Sam Findley decided it was time to retire from the garment business. So he called in his son Mervyn and gave him the news and a bit of advice: “Son, it’s all yours. I’ve made a success of this business because of two principles reliability and wisdom. First, take reliability. If you promise goods by the 10th of the month, no matter what happens, you must deliver by the 10th. Even if it costs you overtime, double time, golden time. You deliver what you promise.” Mervyn thought about this for a few moments and then asked, “but what about wisdom?” His father shot back: “Wisdom is never making such a stupid promise.”

Our salvation is no better than the word of God. We know that we have salvation because God promised us salvation. God is as faithful as His word. JAM 5:12 Above all, my brothers, do not swear – not by heaven or by earth or by anything else. Let your “Yes” be yes, and your “No,” no, or you will be condemned.

The Bible is clear, do not make promises, oaths, pledges, etc. However, if we do, and there is no sin in making a promise. As a Christian we are obligated to keep the promise. It is a sin to make a promise and then not to keep the promise.

Vows made in storms are forgotten in calms. Manley Beasley tells the story of a friend who had a rescue mission. He prayed, “God, I need two hundred dollars. Oh, God, I need two hundred dollars.” So this fellow said to him, “Why don’t you get scriptural in your praying? Why don’t you ask God to open your eyes to the fact that you have already got it?” He replied, “Don’t you think I’ve got sense enough to know that if I already had it I would know I had it.” The man said, “Well, obviously, you don’t. One day he finally got down on his knees and prayed the different prayer, “Now, Lord, if I’ve got something and I don’t know I’ve got it, would you please open my eyes and let me see it?” He got up off his knees and walked to the window. Now, he had owned this piece of property he was on for six months. There were twenty men that he was feeding every meal. The men were just walking around out there on the grounds. He kept watching and noticing that they were reaching down, picking up, and cracking something. All at once he looked up and right there on the chapel side of that building were two of the largest pecan trees that you have ever seen. Those trees were just breaking down with pecans. Then it hit him that on the property there were not only two pecan trees, there were seven. He got those men and started shaking those trees. He did not weigh the pecans but took them down to the market and said, “How many do we have here?” The man said, “Two hundred dollars worth.”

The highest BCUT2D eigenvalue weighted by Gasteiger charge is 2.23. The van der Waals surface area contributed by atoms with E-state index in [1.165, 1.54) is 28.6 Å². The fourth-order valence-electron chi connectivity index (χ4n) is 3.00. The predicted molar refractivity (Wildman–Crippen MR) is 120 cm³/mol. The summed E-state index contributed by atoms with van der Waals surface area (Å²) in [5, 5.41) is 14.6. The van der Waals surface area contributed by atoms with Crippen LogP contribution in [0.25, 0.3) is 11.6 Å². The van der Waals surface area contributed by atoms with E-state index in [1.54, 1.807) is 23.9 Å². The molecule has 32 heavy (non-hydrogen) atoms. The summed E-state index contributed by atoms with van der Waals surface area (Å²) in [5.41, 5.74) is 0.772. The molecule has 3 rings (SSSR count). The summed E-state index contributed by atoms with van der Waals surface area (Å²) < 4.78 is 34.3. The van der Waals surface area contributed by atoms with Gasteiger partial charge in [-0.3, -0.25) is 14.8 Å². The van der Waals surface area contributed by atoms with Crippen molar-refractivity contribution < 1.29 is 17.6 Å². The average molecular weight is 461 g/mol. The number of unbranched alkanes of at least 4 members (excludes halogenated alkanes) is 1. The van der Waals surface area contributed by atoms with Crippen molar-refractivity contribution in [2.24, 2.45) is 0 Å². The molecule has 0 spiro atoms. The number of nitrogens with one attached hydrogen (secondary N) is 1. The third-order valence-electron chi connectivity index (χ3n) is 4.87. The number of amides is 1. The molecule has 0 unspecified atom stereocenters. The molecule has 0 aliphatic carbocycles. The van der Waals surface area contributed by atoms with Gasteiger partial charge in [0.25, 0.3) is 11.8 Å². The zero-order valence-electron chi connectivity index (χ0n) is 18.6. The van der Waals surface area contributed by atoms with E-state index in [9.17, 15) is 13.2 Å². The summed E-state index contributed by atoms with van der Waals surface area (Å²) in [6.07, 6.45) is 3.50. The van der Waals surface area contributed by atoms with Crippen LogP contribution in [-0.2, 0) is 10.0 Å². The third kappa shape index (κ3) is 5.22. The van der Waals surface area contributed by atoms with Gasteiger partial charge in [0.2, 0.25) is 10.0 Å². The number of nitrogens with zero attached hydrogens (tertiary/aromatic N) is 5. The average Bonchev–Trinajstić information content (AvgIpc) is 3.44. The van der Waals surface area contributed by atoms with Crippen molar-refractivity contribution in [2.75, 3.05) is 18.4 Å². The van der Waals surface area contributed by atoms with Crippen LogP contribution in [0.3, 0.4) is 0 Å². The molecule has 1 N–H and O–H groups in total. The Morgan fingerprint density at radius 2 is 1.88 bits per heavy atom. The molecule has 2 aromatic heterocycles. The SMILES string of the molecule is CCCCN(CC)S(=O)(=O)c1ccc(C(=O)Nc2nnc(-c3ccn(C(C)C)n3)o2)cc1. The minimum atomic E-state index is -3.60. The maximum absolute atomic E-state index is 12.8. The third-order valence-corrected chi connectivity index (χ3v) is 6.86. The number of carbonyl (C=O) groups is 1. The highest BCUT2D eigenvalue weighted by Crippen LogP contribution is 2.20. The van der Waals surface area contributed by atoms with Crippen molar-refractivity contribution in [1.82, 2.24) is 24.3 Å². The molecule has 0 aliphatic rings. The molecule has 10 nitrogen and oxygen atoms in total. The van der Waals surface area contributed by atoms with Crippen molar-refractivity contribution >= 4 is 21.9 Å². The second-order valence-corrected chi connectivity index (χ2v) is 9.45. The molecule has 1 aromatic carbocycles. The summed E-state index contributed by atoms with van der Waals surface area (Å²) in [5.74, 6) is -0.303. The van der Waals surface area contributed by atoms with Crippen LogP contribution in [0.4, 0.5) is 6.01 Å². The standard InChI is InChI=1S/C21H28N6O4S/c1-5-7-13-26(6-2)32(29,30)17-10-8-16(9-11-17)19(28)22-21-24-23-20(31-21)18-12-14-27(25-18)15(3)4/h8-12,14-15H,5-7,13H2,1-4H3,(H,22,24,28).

A Peanuts cartoon pictured Lucy and Linus looking out the window at a steady downpour of rain. “Boy,” said Lucy, “look at it rain. What if it floods the whole world?” “It will never do that,” Linus replied confidently. “In the ninth chapter of Genesis, God promised Noah that would never happen again, and the sign of the promise is the rainbow.” “You’ve taken a great load off my mind,” said Lucy with a relieved smile. “Sound theology,” pontificated Linus, “has a way of doing that!”